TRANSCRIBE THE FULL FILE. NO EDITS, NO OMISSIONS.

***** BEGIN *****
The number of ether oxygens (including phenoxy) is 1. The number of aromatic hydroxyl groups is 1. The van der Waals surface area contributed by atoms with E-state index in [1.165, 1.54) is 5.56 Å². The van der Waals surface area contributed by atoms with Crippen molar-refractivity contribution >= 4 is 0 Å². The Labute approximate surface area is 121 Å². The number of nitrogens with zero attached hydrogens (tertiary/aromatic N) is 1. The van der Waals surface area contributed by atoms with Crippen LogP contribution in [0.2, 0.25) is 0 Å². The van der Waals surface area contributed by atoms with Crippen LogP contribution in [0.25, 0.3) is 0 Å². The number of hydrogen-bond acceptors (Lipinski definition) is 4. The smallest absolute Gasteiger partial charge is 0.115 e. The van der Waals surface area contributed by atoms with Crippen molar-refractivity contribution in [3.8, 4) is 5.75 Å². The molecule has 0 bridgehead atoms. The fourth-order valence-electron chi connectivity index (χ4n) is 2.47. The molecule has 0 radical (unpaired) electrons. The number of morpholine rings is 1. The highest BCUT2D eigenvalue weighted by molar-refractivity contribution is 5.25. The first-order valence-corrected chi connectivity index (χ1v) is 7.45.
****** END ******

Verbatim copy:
The number of ether oxygens (including phenoxy) is 1. The number of aromatic hydroxyl groups is 1. The van der Waals surface area contributed by atoms with E-state index in [1.165, 1.54) is 5.56 Å². The van der Waals surface area contributed by atoms with Crippen molar-refractivity contribution >= 4 is 0 Å². The Labute approximate surface area is 121 Å². The number of nitrogens with zero attached hydrogens (tertiary/aromatic N) is 1. The van der Waals surface area contributed by atoms with Crippen LogP contribution in [0.2, 0.25) is 0 Å². The van der Waals surface area contributed by atoms with Crippen LogP contribution in [0.25, 0.3) is 0 Å². The number of hydrogen-bond acceptors (Lipinski definition) is 4. The smallest absolute Gasteiger partial charge is 0.115 e. The van der Waals surface area contributed by atoms with Crippen molar-refractivity contribution in [3.8, 4) is 5.75 Å². The molecule has 0 bridgehead atoms. The fourth-order valence-electron chi connectivity index (χ4n) is 2.47. The molecule has 0 radical (unpaired) electrons. The number of morpholine rings is 1. The highest BCUT2D eigenvalue weighted by molar-refractivity contribution is 5.25. The first-order valence-corrected chi connectivity index (χ1v) is 7.45.